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banner Friday, 24 March, 2000, 13:16 GMT
Col Wilford: Don't blame my soldiers
Bloody Sunday still
Thirteen civilians were killed on Bloody Sunday

Colonel Derek Wilford has always been outspoken in defence of his men.

As the officer in charge of the 1st Battalion of the Parachute Regiment on Bloody Sunday, he has never wavered from his conviction that his soldiers were fired on first.

Speaking to the BBC during the making of the documentary Remember Bloody Sunday in 1992 he said: "I don't believe my soldiers were wrong.

"There might have been things wrong in the sense that some innocent people, people who were not carrying a weapon, were wounded or even killed. But that was not done as a deliberate malicious act. It was done as an act of war."

A 38-year-old lieutenant colonel in 1972, Derek Wilford was a well-respected high-flying officer.

His battalion had arrived in Belfast from Cyprus 18 months earlier for a two-year tour of duty.

Col Wilford: The shootings were "an act of war"
On the morning of Bloody Sunday the paratroopers were bussed into Londonderry. Rioting was expected and arrests were planned. The paras also knew there was a possibility they could be shot at by snipers.

In Derry the local battalions were regularly pelted with stones and other missiles - particularly at "Aggro Corner" - the point at which the nationalist Bogside area known as Free Derry ran into the city centre.

The soldiers were dubbed "Aunt Sallies" because they resembled such easy targets and they never advanced. Col Wilford made it clear that his paras would not meekly accept the same treatment.

At 1600 on Bloody Sunday a shot - which appeared to be directed towards the soldiers - rang out from the Bogside. It was heard 10 minutes before the paratroopers moved in to make arrests in their "scoop-up" operation.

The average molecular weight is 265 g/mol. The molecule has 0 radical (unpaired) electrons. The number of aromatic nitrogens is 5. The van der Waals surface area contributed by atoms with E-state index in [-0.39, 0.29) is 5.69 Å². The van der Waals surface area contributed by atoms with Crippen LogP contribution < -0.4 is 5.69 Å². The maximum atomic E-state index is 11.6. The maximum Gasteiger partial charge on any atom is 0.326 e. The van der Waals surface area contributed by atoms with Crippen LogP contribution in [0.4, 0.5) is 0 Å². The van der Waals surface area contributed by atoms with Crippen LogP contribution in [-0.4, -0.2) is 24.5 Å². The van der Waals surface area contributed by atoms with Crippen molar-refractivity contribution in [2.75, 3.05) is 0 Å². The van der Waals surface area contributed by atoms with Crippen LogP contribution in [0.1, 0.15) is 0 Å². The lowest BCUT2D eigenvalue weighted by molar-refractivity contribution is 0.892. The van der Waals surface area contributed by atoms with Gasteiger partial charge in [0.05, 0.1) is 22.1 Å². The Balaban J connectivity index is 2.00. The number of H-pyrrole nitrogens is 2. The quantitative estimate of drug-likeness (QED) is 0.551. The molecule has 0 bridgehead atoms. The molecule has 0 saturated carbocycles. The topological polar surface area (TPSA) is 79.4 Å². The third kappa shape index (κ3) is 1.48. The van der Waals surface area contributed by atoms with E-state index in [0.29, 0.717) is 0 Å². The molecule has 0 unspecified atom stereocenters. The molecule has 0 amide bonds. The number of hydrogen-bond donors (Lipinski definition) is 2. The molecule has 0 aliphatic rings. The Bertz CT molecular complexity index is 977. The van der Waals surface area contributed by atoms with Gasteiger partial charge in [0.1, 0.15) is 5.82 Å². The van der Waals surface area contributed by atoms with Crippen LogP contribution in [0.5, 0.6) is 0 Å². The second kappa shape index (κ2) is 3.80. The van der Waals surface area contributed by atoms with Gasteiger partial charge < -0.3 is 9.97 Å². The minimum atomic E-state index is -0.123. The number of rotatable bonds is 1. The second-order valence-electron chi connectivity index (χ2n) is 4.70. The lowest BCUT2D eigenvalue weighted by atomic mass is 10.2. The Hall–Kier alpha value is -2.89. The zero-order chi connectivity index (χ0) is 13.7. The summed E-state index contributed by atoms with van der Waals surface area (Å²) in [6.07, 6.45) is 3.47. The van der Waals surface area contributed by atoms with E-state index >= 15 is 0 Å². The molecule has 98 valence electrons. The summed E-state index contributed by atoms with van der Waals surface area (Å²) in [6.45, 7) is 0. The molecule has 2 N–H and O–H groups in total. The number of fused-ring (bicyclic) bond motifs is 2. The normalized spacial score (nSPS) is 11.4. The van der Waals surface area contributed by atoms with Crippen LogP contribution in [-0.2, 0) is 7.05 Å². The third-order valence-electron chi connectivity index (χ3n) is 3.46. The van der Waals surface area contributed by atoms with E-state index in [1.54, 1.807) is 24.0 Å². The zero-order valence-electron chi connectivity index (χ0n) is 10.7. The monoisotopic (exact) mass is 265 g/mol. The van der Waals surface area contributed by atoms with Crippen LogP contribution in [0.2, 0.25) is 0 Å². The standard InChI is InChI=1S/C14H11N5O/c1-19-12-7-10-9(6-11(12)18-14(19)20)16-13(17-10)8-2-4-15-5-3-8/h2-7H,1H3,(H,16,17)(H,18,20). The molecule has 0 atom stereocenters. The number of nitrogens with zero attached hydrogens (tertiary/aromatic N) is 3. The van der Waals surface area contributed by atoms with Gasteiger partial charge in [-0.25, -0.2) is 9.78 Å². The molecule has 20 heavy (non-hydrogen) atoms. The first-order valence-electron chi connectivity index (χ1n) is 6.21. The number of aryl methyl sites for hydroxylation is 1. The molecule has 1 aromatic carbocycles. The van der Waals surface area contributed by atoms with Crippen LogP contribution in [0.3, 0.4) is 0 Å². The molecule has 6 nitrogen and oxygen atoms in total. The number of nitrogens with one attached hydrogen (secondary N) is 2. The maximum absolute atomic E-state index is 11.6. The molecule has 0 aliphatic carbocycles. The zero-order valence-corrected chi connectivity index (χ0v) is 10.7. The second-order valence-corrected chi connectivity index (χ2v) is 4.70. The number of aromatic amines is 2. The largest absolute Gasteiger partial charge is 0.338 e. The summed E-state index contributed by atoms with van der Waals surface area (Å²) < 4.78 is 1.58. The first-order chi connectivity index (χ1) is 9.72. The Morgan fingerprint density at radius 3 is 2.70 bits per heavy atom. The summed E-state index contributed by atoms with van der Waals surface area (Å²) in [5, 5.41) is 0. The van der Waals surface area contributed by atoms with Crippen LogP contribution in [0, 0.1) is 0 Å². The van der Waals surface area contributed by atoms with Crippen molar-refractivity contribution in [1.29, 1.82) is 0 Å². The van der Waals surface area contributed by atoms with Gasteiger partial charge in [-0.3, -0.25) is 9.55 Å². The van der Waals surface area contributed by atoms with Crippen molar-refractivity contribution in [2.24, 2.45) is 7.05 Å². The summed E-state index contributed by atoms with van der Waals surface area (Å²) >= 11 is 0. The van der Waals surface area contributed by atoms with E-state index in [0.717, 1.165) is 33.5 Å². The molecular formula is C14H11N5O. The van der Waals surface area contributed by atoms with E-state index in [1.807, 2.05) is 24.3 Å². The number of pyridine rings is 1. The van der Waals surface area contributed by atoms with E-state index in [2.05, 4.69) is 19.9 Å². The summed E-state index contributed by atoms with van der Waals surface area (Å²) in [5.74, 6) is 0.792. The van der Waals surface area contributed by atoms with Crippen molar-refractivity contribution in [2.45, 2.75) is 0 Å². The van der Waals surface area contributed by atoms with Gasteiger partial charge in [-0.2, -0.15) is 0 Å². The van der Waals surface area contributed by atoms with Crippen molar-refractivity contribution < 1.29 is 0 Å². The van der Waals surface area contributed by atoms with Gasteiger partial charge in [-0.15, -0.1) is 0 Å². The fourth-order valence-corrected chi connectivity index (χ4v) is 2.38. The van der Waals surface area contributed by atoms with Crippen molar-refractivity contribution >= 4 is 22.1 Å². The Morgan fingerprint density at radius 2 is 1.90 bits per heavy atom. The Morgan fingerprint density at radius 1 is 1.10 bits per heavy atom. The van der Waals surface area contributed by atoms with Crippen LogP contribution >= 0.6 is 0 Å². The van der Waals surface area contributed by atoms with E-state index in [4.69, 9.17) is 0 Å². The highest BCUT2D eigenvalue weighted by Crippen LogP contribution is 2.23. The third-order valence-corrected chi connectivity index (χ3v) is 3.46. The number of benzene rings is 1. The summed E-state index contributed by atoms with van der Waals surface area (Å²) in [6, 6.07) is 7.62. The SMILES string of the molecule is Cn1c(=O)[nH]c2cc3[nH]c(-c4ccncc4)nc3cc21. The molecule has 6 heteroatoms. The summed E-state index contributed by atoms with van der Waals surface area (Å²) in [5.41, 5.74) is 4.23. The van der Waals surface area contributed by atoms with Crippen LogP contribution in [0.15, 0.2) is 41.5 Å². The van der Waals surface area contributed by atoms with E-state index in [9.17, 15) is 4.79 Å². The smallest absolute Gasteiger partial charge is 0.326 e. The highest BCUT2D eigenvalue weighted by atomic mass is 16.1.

The shot meant they knew there was at least one gun in the Bogside. Half an hour later 13 civilians lay dead and another 13 injured.

It is an event that is in my subconscious all the time... I suppose, in fact, it has made me rather anti-war.

Col Derek Wilford
Col Wilford was exonerated by the Widgery tribunal and six months after the event he was awarded the Order of the British Empire by the Queen.

But he left the army 10 years later and has since said he feels he was made a scapegoat for the events that took place on Bloody Sunday. He maintains that his men were doing their duty.

"If you get into an enormous crowd which is out to make mischief you are in the first instance a party to it.

"If you are on the receiving end, as we were, then you have to assume that they are all out to make mischief."

At a secret briefing two days before Bloody Sunday the colonel said he asked: "What happens if there is shooting?"

He never got a reply and believes his failure to pursue this question was his gravest mistake.

Bloody Sunday has had a profound effect on Col Wilford's life.

"It is an event that is in my subconscious all the time... I suppose, in fact, it has made me rather anti-war. It made me also anti-politicians and anti a hierarchy which allows a situation to go on," he said.

Outspoken views

Col Wilford, who now lives abroad, fiercely objects to his men being publicly named during the Bloody Sunday inquiry. He says they could still face reprisals from the IRA.

When being interviewed on BBC Radio 4's Today programme, last year, he angered the relatives of those killed and injured during Bloody Sunday by suggesting that almost all Northern Ireland Catholics were closet republicans.

Although he later apologised for his comments, the army distanced itself from him and issued this statement:

"Col Wilford retired from the army 16 years ago and the views he expressed [on the Today programme] do not represent those of today's army.

"Indeed, such views are potentially damaging to the army's position of absolute impartiality. They were, in short, as inaccurate as they were unhelpful."

Col Wilford is likely to be called to give evidence before the new inquiry in the next few months.

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